A major maintenance scheme to Yeadon Way, which connects the M55 motorway with the extensive car parking areas in Blackpool town centre and is of critical importance to the resort’s economy. Significant repairs are needed to bridges, embankments and the road structure.
Upgrade to M65 Junction 4 at Earcroft to introduce traffic signals and ensure traffic can exit the M65 without excessive queuing. Associated improvements would be made to access into the Chapels area to support Blackburn with Darwen Council’s housing and economic development plans for Darwen.
Further investigative work will be carried out on all of the schemes initially considered for the investment programme and where appropriate these will be taken into account as part of the county council’s highways and transport master planning exercise.
The priority schemes have now been submitted to the Department for Transport while the councils do further work to prepare the business cases to fund them.
Each scheme will have to undergo full appraisal and demonstrate that it will achieve value for money in order to eventually receive funding.
Edwin Booth, chairman of the Lancashire Enterprise Partnership, said: “The improvements to transport infrastructure we’ve agreed today are critical to ensure our plans to create jobs and foster economic growth become a reality.
“Preston has enormous potential as a focal point for economic growth, but this bid is on a vast scale and it is not just the city itself but the whole of Lancashire that stands to benefit. It also complements our existing programmes for job creation and apprenticeships.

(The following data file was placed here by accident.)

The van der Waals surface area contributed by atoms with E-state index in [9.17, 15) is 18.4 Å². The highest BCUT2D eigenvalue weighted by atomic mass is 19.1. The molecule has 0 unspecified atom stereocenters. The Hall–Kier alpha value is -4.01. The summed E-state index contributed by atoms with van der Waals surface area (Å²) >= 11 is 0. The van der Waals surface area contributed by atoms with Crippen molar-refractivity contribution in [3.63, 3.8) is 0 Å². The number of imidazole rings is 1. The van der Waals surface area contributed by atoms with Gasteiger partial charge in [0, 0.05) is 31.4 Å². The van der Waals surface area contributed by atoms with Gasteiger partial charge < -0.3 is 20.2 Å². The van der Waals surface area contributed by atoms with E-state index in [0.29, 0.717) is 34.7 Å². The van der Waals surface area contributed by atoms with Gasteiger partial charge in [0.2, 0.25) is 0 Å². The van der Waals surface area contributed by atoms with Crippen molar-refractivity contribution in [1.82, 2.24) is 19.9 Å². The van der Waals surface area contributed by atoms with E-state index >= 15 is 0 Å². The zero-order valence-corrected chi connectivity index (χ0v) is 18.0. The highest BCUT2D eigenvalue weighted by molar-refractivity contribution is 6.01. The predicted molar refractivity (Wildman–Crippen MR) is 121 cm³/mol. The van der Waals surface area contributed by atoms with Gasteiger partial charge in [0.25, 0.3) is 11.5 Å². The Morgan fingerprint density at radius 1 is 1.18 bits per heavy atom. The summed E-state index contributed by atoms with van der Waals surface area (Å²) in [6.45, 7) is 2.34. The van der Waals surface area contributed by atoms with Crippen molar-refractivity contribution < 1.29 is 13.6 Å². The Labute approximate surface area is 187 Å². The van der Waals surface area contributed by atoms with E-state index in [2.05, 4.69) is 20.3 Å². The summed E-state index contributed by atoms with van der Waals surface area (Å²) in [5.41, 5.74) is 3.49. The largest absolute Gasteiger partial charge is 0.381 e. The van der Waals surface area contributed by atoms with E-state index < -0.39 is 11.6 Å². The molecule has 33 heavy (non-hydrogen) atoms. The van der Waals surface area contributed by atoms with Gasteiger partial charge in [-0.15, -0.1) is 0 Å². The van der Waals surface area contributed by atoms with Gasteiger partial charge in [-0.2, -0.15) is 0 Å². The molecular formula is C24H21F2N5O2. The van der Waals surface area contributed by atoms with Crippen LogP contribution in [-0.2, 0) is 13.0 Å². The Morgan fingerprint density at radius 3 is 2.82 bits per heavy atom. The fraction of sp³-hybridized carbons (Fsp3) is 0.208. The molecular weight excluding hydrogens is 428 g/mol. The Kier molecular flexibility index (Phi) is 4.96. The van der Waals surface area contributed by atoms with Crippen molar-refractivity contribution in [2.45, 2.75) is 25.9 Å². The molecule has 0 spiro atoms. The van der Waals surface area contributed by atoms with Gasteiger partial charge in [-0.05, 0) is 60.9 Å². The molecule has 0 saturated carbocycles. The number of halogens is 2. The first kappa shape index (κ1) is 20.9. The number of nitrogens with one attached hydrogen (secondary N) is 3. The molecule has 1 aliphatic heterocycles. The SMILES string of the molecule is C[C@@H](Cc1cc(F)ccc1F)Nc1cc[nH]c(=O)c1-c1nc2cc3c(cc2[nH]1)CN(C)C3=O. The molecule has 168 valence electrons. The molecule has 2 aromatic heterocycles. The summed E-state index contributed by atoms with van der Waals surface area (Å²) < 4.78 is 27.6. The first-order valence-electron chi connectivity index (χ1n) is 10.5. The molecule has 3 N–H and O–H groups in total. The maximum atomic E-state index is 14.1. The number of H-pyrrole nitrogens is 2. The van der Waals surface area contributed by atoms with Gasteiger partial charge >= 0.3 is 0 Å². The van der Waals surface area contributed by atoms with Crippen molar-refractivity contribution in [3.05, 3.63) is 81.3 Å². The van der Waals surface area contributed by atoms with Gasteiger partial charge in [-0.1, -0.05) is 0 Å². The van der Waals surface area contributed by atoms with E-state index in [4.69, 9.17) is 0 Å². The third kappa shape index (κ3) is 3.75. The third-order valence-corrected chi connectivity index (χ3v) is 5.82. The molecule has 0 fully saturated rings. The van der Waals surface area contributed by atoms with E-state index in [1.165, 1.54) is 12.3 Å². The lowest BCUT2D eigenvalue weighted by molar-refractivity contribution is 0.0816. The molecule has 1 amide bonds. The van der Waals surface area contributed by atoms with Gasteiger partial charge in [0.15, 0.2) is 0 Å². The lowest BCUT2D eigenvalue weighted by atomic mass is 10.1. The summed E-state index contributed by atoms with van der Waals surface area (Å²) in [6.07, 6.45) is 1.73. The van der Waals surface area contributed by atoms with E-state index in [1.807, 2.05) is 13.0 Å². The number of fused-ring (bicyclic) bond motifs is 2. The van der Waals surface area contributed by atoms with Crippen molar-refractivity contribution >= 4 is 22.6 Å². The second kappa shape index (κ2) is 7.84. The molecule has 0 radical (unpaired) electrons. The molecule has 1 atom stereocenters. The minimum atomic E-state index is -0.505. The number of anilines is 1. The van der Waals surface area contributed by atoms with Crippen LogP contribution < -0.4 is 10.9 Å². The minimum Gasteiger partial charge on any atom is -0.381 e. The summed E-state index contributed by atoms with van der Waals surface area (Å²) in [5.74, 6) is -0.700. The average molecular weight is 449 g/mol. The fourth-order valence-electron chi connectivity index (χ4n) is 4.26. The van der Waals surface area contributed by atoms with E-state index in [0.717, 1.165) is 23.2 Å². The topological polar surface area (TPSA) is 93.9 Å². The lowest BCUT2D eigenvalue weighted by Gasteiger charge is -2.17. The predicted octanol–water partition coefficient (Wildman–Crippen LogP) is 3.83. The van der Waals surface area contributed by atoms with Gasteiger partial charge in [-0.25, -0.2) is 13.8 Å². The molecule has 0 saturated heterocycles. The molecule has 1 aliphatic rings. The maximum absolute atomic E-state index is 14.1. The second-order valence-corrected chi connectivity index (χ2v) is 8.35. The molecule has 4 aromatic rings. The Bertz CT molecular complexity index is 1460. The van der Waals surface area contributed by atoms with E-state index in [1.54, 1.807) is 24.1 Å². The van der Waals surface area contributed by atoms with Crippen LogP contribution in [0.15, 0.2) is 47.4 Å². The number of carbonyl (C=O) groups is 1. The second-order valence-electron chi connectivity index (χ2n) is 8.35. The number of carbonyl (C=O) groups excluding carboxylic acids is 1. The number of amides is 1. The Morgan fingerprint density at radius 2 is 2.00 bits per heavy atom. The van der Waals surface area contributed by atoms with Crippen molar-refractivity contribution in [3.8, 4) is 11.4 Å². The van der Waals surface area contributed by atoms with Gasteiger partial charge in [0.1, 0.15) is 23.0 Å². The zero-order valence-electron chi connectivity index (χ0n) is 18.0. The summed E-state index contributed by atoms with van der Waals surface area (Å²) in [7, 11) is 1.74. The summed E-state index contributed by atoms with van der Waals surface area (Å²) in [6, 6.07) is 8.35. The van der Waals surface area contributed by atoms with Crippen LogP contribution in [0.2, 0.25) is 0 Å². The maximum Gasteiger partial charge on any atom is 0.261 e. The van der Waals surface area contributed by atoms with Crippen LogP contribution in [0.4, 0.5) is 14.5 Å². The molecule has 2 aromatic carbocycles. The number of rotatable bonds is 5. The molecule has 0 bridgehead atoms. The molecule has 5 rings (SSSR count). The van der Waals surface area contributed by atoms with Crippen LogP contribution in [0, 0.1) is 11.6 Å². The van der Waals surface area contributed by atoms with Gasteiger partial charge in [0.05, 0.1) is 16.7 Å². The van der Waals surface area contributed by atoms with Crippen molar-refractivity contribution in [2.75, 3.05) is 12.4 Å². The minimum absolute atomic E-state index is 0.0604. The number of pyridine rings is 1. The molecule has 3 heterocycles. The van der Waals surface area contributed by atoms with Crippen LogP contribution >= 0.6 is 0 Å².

“The City Deal will form the basis for large scale investment in transport and housing, and provide the ideal conditions for companies to invest and create employment.
“As a committee of the LEP, Transport for Lancashire will allow the private and public sectors to speak with one voice to ensure we get the best possible deal.”
County Councillor Jennifer Mein, leader of Lancashire County Council and chair of Transport for Lancashire, said: “There is huge potential for economic growth in Lancashire, particularly in the areas of the county which the priority schemes we’ve announced today will help to unlock.
“Better transport will allow the jobs which are created to be accessed by people across the whole county, and the wider economic benefits will be felt by everyone. We’ll now be working hard to ensure the business case to support the funding and delivery of these schemes is as strong as it can be.
“As a county council, we are also working hard on producing transport master plans for the whole of Lancashire, which will make sure we have the right infrastructure to support growth.”
Councillor Maureen Bateson, executive member for regeneration at Blackburn with Darwen Borough Council, and member of the Transport for Lancashire committee, said: “Today’s announcements mean welcome capital investment in Blackburn with Darwen’s transport infrastructure in support of jobs and communities.
“The two schemes, Clitheroe, Blackburn, Manchester rail corridor improvements and Haslingden Road corridor improvements will improve capacity on our rail and road systems and will bring real benefit to local people and businesses.
“Additionally, these announcements signal new ways of working with partners to bring greater financial benefits and real decision-making powers back to local people in Lancashire which is to be welcomed.”
Cllr John Jones, Blackpool Council’s cabinet member for highways and transport, said: “This announcement is tremendous news for Blackpool.
“Extending the tramway to Blackpool North Train Station to create a fully integrated transport system, extending right into the heart of Blackpool town centre, would be a very welcome step forward for residents and tourists alike.
“This is also tremendous news, more widely, for the whole of the Fylde coast and Lancashire and means jobs and an improved infrastructure to support economic growth.”Uncategorised